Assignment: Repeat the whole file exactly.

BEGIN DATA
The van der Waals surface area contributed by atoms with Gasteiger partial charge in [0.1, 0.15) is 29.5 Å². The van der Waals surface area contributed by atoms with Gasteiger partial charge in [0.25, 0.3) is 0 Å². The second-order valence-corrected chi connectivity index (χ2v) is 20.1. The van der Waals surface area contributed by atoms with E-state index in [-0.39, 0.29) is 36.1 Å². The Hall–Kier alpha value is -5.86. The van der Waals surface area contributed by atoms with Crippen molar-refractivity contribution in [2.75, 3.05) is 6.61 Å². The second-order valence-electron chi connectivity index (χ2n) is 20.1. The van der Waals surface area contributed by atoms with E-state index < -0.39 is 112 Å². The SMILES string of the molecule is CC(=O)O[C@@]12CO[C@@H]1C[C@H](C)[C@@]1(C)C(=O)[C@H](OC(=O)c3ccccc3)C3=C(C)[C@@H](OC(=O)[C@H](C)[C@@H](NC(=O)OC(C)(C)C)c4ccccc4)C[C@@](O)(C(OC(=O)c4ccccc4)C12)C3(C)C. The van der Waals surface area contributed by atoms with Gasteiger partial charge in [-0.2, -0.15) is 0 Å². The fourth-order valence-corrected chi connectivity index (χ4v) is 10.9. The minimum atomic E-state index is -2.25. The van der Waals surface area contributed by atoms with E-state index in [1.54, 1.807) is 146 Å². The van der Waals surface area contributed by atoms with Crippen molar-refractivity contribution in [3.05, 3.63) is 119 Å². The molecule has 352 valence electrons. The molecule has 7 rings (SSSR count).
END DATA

The van der Waals surface area contributed by atoms with Gasteiger partial charge in [0.1, 0.15) is 29.5 Å². The van der Waals surface area contributed by atoms with Gasteiger partial charge in [0.25, 0.3) is 0 Å². The second-order valence-corrected chi connectivity index (χ2v) is 20.1. The van der Waals surface area contributed by atoms with E-state index in [-0.39, 0.29) is 36.1 Å². The Hall–Kier alpha value is -5.86. The van der Waals surface area contributed by atoms with Crippen molar-refractivity contribution in [2.75, 3.05) is 6.61 Å². The second-order valence-electron chi connectivity index (χ2n) is 20.1. The van der Waals surface area contributed by atoms with E-state index < -0.39 is 112 Å². The SMILES string of the molecule is CC(=O)O[C@@]12CO[C@@H]1C[C@H](C)[C@@]1(C)C(=O)[C@H](OC(=O)c3ccccc3)C3=C(C)[C@@H](OC(=O)[C@H](C)[C@@H](NC(=O)OC(C)(C)C)c4ccccc4)C[C@@](O)(C(OC(=O)c4ccccc4)C12)C3(C)C. The van der Waals surface area contributed by atoms with Gasteiger partial charge in [-0.2, -0.15) is 0 Å². The fourth-order valence-corrected chi connectivity index (χ4v) is 10.9. The minimum atomic E-state index is -2.25. The van der Waals surface area contributed by atoms with E-state index in [1.54, 1.807) is 146 Å². The van der Waals surface area contributed by atoms with Crippen molar-refractivity contribution in [3.05, 3.63) is 119 Å². The molecule has 352 valence electrons. The molecule has 7 rings (SSSR count).